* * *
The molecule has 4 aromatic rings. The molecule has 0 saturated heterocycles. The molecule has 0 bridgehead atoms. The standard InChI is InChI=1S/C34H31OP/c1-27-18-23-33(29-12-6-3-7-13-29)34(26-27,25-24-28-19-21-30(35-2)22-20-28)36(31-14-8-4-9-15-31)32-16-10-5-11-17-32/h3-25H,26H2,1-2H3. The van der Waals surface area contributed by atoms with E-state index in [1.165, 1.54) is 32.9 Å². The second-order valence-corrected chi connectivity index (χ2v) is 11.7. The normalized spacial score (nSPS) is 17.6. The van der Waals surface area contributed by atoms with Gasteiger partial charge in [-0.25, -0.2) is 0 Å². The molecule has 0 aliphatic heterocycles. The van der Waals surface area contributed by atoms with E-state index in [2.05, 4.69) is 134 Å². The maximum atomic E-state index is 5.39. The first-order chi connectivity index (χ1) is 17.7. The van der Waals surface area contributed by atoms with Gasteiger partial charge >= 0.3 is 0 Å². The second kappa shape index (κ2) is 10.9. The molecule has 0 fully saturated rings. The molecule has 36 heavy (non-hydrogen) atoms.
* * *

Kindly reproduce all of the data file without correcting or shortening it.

The molecule has 4 aromatic rings. The molecule has 0 saturated heterocycles. The molecule has 0 bridgehead atoms. The standard InChI is InChI=1S/C34H31OP/c1-27-18-23-33(29-12-6-3-7-13-29)34(26-27,25-24-28-19-21-30(35-2)22-20-28)36(31-14-8-4-9-15-31)32-16-10-5-11-17-32/h3-25H,26H2,1-2H3. The van der Waals surface area contributed by atoms with E-state index in [1.165, 1.54) is 32.9 Å². The second-order valence-corrected chi connectivity index (χ2v) is 11.7. The normalized spacial score (nSPS) is 17.6. The van der Waals surface area contributed by atoms with Gasteiger partial charge in [-0.25, -0.2) is 0 Å². The molecule has 0 aliphatic heterocycles. The van der Waals surface area contributed by atoms with E-state index in [2.05, 4.69) is 134 Å². The maximum atomic E-state index is 5.39. The first-order chi connectivity index (χ1) is 17.7. The van der Waals surface area contributed by atoms with Gasteiger partial charge >= 0.3 is 0 Å². The second kappa shape index (κ2) is 10.9. The molecule has 0 fully saturated rings. The molecule has 36 heavy (non-hydrogen) atoms.